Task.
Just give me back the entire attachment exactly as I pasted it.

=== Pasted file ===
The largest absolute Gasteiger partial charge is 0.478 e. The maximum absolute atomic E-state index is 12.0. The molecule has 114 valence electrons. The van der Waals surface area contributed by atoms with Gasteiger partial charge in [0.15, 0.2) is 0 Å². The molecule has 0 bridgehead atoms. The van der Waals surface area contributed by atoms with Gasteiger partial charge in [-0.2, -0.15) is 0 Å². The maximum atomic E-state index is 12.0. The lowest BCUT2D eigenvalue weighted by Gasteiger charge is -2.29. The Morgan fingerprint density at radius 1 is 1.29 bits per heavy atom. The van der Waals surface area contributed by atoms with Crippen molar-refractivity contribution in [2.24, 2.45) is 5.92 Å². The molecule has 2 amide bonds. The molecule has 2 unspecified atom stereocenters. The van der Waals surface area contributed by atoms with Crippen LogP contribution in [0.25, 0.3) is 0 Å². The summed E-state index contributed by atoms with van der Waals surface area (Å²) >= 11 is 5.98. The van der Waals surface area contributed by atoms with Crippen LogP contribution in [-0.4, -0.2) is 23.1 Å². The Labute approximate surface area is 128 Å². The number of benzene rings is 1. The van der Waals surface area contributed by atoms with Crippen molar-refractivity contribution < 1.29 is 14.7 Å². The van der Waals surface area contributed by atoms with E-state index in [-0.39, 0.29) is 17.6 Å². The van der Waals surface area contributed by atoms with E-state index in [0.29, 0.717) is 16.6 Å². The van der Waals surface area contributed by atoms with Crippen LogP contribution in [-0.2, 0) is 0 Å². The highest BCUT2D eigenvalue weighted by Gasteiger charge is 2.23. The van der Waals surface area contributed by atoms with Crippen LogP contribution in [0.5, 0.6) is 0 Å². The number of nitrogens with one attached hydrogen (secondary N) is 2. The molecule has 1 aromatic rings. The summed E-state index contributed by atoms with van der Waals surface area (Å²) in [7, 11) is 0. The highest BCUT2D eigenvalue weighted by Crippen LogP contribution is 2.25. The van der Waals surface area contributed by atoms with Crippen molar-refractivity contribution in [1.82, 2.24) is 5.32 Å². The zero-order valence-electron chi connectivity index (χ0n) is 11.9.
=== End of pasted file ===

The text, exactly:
The largest absolute Gasteiger partial charge is 0.478 e. The maximum absolute atomic E-state index is 12.0. The molecule has 114 valence electrons. The van der Waals surface area contributed by atoms with Gasteiger partial charge in [0.15, 0.2) is 0 Å². The molecule has 0 bridgehead atoms. The van der Waals surface area contributed by atoms with Gasteiger partial charge in [-0.2, -0.15) is 0 Å². The maximum atomic E-state index is 12.0. The lowest BCUT2D eigenvalue weighted by Gasteiger charge is -2.29. The Morgan fingerprint density at radius 1 is 1.29 bits per heavy atom. The van der Waals surface area contributed by atoms with Crippen molar-refractivity contribution in [2.24, 2.45) is 5.92 Å². The molecule has 2 amide bonds. The molecule has 2 unspecified atom stereocenters. The van der Waals surface area contributed by atoms with Crippen LogP contribution in [0.25, 0.3) is 0 Å². The summed E-state index contributed by atoms with van der Waals surface area (Å²) >= 11 is 5.98. The van der Waals surface area contributed by atoms with Crippen LogP contribution in [-0.4, -0.2) is 23.1 Å². The Labute approximate surface area is 128 Å². The number of benzene rings is 1. The van der Waals surface area contributed by atoms with Crippen molar-refractivity contribution < 1.29 is 14.7 Å². The van der Waals surface area contributed by atoms with E-state index in [-0.39, 0.29) is 17.6 Å². The van der Waals surface area contributed by atoms with E-state index in [0.29, 0.717) is 16.6 Å². The van der Waals surface area contributed by atoms with Crippen LogP contribution in [-0.2, 0) is 0 Å². The highest BCUT2D eigenvalue weighted by Gasteiger charge is 2.23. The van der Waals surface area contributed by atoms with Crippen LogP contribution in [0.5, 0.6) is 0 Å². The number of nitrogens with one attached hydrogen (secondary N) is 2. The molecule has 1 aromatic rings. The summed E-state index contributed by atoms with van der Waals surface area (Å²) in [7, 11) is 0. The highest BCUT2D eigenvalue weighted by Crippen LogP contribution is 2.25. The van der Waals surface area contributed by atoms with Crippen molar-refractivity contribution in [1.82, 2.24) is 5.32 Å². The zero-order valence-electron chi connectivity index (χ0n) is 11.9.